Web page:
The USDA (US Department of Agriculture) released its long-awaited nutritional guidelines for snacks that are sold in schools, in an effort to address the growing problem of obesity and overweight among American school-age children.
The US Department of Agriculture (USDA) announced that the public comment period has started on new proposed standards to make sure that kids have access to healthy foods at school.
Agriculture Secretary Tom Vilsack, said:
“Parents and teachers work hard to instill healthy eating habits in our kids, and these efforts should be supported when kids walk through the schoolhouse door. Good nutrition lays the groundwork for good health and academic success. Providing healthy options throughout school cafeterias, vending machines, and snack bars will complement the gains made with the new, healthy standards for school breakfast and lunch so the healthy choice is the easy choice for our kids.”
In January, 2012, the USDA announced new standards for school foods. The current proposal applies to school snacks and beverages.
According to the 2010 Healthy, Hunger-Free Kids Act, the USDA should establish nutrition standards for all food products which are sold in schools throughout the country – beyond the federally-supported school meals programs.
The proposed rule, known as the “Smart Snacks in School”, which will soon be published in the Federal Register, is the initial step in the process of creating national standards. The proposed standards are the result of a combination of the IoM (Institute of Medicine) recommendations, standards that are already in existence in thousands of schools, and what is already available in the marketplace as far as healthy food and beverages are concerned.
Below are some of the highlights of the USDA’s proposals:
- Healthy snack foods should be encouraged in schools, including whole grains, low fat dairy products, fruits, vegetables, or protein foods as their main ingredients
- Foods we should avoid should be reduced. We have to make sure that snack food items are lower in fat, sugar and sodium. Food products should include more of the nutrients children need.
- Beverage portion sizes and caffeine content should be gauged according to age groups
- Important traditions need to be taken into account. Parents still need to be able to send in bagged lunches for treats, birthday parties, holidays, and other celebrations. Schools need to be allowed to carry on with traditions, such as bake sales and occasional fundraisers.
- Limitations on foods should only affect produce that is sold on school grounds and during the school day. On extra-curricular school events, such as sports matches or other activities will not be subject to these requirements.
- Flexibility for state and local communities. Local and regional authorities will be allowed “significant autonomy” by only establishing minimum requirements for schools. Schools and states with stronger standards than those currently being proposed will not be affected.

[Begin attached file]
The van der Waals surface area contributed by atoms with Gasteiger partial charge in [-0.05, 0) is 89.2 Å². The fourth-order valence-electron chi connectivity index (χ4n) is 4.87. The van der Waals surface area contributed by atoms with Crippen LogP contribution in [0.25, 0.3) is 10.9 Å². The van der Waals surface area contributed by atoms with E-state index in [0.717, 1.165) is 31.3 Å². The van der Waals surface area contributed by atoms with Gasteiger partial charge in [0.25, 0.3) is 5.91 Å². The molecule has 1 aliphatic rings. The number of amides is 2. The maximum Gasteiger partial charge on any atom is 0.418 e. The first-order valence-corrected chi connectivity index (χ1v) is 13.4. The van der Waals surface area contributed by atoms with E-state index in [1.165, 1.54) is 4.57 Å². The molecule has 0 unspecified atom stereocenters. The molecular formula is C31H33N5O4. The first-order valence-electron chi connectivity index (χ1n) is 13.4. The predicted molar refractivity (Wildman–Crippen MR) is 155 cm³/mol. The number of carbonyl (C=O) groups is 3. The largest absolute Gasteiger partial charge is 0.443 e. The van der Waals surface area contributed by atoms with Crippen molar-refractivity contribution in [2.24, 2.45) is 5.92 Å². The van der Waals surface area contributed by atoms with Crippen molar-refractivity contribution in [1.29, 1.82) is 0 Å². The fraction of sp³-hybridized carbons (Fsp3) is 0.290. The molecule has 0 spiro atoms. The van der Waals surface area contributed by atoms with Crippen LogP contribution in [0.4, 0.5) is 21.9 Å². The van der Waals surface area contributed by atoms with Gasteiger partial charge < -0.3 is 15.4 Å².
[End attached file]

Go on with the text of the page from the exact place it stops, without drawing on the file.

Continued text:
- Schools and industry will be given plenty of time for the transition. A full 12 months after the new rules are published will be given to schools and industry to make sure they have adequate time to adapt.
The USDA encourages the public to review the proposal and to provide feedback and data for consideration. The proposed rule can be viewed at www.fns.usda.gov/cga/020113-snacks.pdf. Members of the public will be able to provide feedback as soon as the rule is published in the Federal Register, which is expected next week. People will also be able to comment through www.regulations.gov. The USDA says it will welcome public comments on the proposal for 60 days.
Last week the CDC (Centers for Disease Control and Prevention) published a report which analyzed state policies for food and drinks served outside the school lunch line. It revealed that 39 states already have state legislation, regulation or policy in place regarding the availability or sale of snack foods and beverages in schools.
Many districts, schools and local authorities already have policies and practices which exceed state requirements or recommendations. The aim of the USDA proposal is to set up a national baseline of these standards, in order to improve the general health and nutrition of children at national level.
In an online communiqué, the USDA wrote: “These proposed standards are part of a bi-partisan package of changes passed by Congress in 2010 designed to ensure that students have healthy options in school. Other parts of that package include updated nutrition standards for federally-subsidized school meals that provide children more fruits, vegetables, and whole grains; additional funding for schools to support improved meals; and guidance on stronger local wellness policies.”
These policies are expected to combat obesity and child hunger. The current administration says this proposed rule is an important component of First Lady Michelle Obama’s “Let’s Move!” initiative to combat the challenge of childhood obesity.
USDA’s Food and Nutrition Service administers America’s nutrition assistance programs including:
- National School Lunch and School Breakfast programs
- The Summer Food Service Program, and Supplemental Nutrition Assistance Program
- The Special Supplemental Nutrition Program for Women, Infants, and Children (WIC)
All these programs make up the federal nutrition safety net.
Written by Christian Nordqvist